Did you like this book?

No Comments Yet

Doyle offers another lucid, inspiring chronicle of female empowerment and the rewards of self-awareness and renewal.

Our Verdict

  • Our Verdict
  • GET IT

  • New York Times Bestseller

  • IndieBound Bestseller


More life reflections from the bestselling author on themes of societal captivity and the catharsis of personal freedom.

In her third book, Doyle (Love Warrior, 2016, etc.) begins with a life-changing event. “Four years ago,” she writes, “married to the father of my three children, I fell in love with a woman.” That woman, Abby Wambach, would become her wife. Emblematically arranged into three sections—“Caged,” “Keys,” “Freedom”—the narrative offers, among other elements, vignettes about the soulful author’s girlhood, when she was bulimic and felt like a zoo animal, a “caged girl made for wide-open skies.” She followed the path that seemed right and appropriate based on her Catholic upbringing and adolescent conditioning. After a downward spiral into “drinking, drugging, and purging,” Doyle found sobriety and the authentic self she’d been suppressing. Still, there was trouble: Straining an already troubled marriage was her husband’s infidelity, which eventually led to life-altering choices and the discovery of a love she’d never experienced before. Throughout the book, Doyle remains open and candid, whether she’s admitting to rigging a high school homecoming court election or denouncing the doting perfectionism of “cream cheese parenting,” which is about “giving your children the best of everything.” The author’s fears and concerns are often mirrored by real-world issues: gender roles and bias, white privilege, racism, and religion-fueled homophobia and hypocrisy. Some stories merely skim the surface of larger issues, but Doyle revisits them in later sections and digs deeper, using friends and familial references to personify their impact on her life, both past and present. Shorter pieces, some only a page in length, manage to effectively translate an emotional gut punch, as when Doyle’s therapist called her blooming extramarital lesbian love a “dangerous distraction.” Ultimately, the narrative is an in-depth look at a courageous woman eager to share the wealth of her experiences by embracing vulnerability and reclaiming her inner strength and resiliency.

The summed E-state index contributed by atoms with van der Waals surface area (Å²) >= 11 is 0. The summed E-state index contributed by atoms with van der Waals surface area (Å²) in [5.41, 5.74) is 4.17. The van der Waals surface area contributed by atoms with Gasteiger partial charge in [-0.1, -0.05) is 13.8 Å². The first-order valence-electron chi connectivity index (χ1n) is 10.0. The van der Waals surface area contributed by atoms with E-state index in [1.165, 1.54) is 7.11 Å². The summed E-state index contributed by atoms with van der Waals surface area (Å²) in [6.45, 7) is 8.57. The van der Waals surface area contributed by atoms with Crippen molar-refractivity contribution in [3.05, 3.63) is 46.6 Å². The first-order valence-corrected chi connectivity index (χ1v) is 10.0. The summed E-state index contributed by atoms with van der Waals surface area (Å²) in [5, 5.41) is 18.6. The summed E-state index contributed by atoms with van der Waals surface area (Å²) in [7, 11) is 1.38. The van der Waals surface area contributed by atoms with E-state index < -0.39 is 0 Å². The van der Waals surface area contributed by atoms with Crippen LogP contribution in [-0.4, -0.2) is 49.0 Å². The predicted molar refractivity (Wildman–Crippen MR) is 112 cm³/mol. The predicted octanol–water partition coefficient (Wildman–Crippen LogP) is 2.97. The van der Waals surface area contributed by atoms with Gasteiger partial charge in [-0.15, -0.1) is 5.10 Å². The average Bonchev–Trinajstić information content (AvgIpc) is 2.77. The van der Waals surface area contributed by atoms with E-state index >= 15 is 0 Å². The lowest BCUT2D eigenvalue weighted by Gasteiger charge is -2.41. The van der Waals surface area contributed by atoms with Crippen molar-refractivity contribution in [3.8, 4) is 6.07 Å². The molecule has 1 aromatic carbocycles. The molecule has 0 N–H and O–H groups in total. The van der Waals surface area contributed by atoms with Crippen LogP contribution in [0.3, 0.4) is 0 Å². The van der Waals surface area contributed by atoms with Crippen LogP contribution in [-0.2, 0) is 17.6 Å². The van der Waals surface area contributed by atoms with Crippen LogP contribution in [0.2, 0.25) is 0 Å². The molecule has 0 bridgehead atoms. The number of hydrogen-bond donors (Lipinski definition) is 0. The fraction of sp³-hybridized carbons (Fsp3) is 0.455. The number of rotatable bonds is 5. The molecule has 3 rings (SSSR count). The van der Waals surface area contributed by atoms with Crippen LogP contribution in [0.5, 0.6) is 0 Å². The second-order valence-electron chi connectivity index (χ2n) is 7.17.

Doyle offers another lucid, inspiring chronicle of female empowerment and the rewards of self-awareness and renewal.